So, why are earwigs becoming a greater threat?
These infestations can be directly attributed to the excessive heat and low moisture outside. These drought conditions are forcing the earwigs to look inside of homes and buildings looking for water to just survive. In the last two months, earwigs complaints have gone up more than two times our usual amount for this time of year.
There are around 2,000 species of earwigs, most of which are nocturnal, hiding in small, dark, and moist areas during the day. At night time, earwigs are most active, feeding on different types of insects and plants and often causing damage to your flowers, foliage, and crops. During the summer, especially, you can find earwigs around moist areas like sinks and bathrooms.
There are a few things you can do that might help control these pests. The first step in preventing or getting rid of earwigs is to eliminate the environment they thrive in. Earwigs love moisture, so this means keeping areas as dry as possible. Try to seal off the entry points to the best of your ability. Remember, these earwigs are desperate and trying to escape the hot conditions and lack of rain! Create a dry, clean border to prevent earwigs from entering.
You can hook up a dehumidifier to your HVAC system if the humidity level in your home or business property is high. If you have mulch outdoors, try not to let it absorb too much moisture, or layer it too heavily.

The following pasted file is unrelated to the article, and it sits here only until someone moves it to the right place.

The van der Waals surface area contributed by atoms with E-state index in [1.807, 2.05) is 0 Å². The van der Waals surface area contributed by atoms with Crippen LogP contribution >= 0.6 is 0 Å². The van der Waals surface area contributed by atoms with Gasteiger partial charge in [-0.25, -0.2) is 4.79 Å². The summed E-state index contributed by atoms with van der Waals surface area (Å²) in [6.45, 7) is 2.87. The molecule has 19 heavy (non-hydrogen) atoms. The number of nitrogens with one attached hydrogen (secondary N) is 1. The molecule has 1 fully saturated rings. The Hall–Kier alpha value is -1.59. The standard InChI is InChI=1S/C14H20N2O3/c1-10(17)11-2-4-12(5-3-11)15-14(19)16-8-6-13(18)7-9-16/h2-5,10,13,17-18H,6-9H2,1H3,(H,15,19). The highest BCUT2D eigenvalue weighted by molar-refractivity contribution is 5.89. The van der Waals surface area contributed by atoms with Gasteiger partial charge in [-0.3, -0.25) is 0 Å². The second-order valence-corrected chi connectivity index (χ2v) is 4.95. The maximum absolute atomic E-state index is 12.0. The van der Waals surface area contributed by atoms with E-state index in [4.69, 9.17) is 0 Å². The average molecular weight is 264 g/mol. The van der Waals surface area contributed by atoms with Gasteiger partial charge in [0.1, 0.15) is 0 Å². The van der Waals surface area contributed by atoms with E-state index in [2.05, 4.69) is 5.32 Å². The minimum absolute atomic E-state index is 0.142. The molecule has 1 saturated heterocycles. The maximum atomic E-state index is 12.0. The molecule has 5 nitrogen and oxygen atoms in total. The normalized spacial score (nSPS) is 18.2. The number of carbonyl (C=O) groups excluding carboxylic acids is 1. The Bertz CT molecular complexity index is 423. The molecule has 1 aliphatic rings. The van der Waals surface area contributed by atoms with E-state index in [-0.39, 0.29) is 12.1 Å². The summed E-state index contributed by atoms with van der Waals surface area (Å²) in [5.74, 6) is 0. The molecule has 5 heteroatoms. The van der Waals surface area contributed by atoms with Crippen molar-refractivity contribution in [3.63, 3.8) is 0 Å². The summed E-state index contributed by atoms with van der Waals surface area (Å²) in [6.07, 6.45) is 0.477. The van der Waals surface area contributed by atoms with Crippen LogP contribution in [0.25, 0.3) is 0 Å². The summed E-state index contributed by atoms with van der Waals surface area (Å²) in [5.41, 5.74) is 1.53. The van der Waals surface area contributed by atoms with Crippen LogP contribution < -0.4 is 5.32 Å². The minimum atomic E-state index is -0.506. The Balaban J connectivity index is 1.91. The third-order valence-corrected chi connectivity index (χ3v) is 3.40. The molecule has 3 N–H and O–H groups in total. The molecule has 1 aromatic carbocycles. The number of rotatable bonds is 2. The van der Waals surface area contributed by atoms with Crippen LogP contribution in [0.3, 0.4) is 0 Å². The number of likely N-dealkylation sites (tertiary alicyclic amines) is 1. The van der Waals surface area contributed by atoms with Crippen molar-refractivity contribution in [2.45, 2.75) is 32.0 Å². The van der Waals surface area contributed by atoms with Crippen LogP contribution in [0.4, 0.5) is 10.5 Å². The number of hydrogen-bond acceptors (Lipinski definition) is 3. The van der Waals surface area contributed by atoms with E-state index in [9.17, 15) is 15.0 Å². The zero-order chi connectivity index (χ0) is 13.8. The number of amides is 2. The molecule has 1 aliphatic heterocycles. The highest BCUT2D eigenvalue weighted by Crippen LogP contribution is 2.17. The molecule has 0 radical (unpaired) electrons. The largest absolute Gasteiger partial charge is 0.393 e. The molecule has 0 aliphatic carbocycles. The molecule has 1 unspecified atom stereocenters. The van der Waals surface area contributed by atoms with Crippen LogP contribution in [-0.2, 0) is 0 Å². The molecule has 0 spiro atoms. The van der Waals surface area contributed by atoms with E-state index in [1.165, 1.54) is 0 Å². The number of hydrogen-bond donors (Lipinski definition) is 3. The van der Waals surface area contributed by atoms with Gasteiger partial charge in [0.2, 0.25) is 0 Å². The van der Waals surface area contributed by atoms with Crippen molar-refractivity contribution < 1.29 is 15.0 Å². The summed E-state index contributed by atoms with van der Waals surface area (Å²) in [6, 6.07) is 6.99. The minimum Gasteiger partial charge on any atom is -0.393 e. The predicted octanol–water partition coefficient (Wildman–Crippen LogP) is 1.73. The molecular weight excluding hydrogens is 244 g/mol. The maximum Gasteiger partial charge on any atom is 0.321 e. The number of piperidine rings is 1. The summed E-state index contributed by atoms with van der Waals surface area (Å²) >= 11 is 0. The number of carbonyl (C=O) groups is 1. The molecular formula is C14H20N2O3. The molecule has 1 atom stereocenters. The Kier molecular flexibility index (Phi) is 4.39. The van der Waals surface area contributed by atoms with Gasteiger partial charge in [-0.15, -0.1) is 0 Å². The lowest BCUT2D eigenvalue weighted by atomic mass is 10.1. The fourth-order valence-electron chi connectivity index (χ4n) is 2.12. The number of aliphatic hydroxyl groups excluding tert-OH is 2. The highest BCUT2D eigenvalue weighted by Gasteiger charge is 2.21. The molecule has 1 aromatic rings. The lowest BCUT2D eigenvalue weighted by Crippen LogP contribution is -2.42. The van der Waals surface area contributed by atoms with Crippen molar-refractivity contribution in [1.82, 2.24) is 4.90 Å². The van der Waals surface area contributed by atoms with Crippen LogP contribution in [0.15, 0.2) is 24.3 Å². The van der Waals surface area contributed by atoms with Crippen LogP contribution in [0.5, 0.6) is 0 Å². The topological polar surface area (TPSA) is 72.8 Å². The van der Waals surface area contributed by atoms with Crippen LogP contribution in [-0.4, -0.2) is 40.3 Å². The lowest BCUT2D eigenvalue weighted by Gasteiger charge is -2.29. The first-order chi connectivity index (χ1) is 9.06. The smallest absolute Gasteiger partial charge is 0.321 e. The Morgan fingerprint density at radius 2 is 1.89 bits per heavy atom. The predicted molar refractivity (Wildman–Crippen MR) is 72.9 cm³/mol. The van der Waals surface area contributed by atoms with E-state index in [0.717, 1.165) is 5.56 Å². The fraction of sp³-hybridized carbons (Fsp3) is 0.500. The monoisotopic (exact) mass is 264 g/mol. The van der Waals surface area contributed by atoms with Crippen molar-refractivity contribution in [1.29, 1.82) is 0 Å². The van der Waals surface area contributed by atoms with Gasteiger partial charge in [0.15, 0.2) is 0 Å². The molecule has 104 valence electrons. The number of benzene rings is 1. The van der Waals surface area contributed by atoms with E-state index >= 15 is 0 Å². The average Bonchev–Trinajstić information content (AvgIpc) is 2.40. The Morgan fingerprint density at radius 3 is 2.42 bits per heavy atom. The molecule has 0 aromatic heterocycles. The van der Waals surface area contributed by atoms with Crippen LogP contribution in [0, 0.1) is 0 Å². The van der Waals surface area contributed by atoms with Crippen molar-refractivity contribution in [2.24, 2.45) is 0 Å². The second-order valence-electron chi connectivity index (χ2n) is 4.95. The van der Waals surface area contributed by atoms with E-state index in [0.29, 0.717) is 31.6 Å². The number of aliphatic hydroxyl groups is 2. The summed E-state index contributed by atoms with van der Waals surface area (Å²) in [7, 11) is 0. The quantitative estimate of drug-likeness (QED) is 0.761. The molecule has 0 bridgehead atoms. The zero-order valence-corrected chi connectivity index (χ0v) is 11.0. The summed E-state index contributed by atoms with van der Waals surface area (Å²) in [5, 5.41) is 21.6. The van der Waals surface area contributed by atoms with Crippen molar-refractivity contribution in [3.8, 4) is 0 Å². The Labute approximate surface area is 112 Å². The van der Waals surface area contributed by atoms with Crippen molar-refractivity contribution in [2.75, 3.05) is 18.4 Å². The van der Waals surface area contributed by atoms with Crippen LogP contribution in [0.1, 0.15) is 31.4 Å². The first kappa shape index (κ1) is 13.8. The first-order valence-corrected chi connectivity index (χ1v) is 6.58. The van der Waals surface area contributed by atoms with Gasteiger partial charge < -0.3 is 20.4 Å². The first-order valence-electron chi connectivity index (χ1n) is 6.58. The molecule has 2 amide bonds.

Do your best to eliminate earwig hiding places outdoors by pruning low-growing bushes, monitoring the plants you grow, and avoiding over-watering. If you find evidence of earwigs eating your plants, check the plants during night time, when earwigs are most active. Check around the flower bed and in areas where the earwigs might be hiding.
You should be on the lookout for these pests, as they can be quite destructive. If you have a well with a loose-fitting cap, it provides the perfect place for earwigs to hide during the day: damp and dark. Earwigs can fall into the well water, drown and decay, possibly contaminating the well with bacteria. Prevent this from happening by replacing loose-fitting caps on your well.
Earwigs can also damage plant leaves when they eat small holes in them at night time. Flowering plants and seedlings, especially, can be damaged or killed by earwigs, while larger plants seem to tolerate the pests.
If you are still having problems with earwigs, contact a professional at a pest management company immediately.
Dave Kusnierek is the area service manager and associate certified entomologist at Batzner Pest Management in New Berlin. For more information, visit www.batzner.com.